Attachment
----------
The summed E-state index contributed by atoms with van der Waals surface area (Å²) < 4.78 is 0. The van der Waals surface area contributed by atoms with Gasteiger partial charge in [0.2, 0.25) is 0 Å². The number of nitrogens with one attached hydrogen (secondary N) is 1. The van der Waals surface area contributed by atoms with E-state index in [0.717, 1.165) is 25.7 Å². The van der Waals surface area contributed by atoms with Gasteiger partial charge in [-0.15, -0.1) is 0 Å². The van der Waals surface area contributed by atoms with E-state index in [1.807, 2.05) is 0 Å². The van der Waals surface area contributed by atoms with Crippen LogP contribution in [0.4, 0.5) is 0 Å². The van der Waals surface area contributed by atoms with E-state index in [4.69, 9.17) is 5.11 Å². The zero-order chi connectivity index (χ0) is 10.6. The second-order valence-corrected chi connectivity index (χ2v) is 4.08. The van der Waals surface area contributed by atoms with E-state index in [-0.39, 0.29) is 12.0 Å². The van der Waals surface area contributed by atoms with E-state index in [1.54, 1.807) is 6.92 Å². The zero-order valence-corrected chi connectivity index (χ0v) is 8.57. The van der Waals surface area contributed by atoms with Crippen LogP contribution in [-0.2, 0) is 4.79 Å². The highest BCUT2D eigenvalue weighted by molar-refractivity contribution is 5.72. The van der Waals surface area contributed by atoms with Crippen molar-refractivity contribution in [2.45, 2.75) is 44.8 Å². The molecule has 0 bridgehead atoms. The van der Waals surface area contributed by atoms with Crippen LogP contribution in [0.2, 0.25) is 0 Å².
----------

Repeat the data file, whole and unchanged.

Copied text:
The summed E-state index contributed by atoms with van der Waals surface area (Å²) < 4.78 is 0. The van der Waals surface area contributed by atoms with Gasteiger partial charge in [0.2, 0.25) is 0 Å². The number of nitrogens with one attached hydrogen (secondary N) is 1. The van der Waals surface area contributed by atoms with E-state index in [0.717, 1.165) is 25.7 Å². The van der Waals surface area contributed by atoms with Gasteiger partial charge in [-0.15, -0.1) is 0 Å². The van der Waals surface area contributed by atoms with E-state index in [1.807, 2.05) is 0 Å². The van der Waals surface area contributed by atoms with Crippen LogP contribution in [0.4, 0.5) is 0 Å². The van der Waals surface area contributed by atoms with E-state index in [4.69, 9.17) is 5.11 Å². The zero-order chi connectivity index (χ0) is 10.6. The second-order valence-corrected chi connectivity index (χ2v) is 4.08. The van der Waals surface area contributed by atoms with E-state index in [-0.39, 0.29) is 12.0 Å². The van der Waals surface area contributed by atoms with E-state index in [1.54, 1.807) is 6.92 Å². The zero-order valence-corrected chi connectivity index (χ0v) is 8.57. The van der Waals surface area contributed by atoms with Crippen LogP contribution in [-0.2, 0) is 4.79 Å². The highest BCUT2D eigenvalue weighted by molar-refractivity contribution is 5.72. The van der Waals surface area contributed by atoms with Crippen molar-refractivity contribution in [2.45, 2.75) is 44.8 Å². The molecule has 0 bridgehead atoms. The van der Waals surface area contributed by atoms with Crippen LogP contribution in [0.2, 0.25) is 0 Å².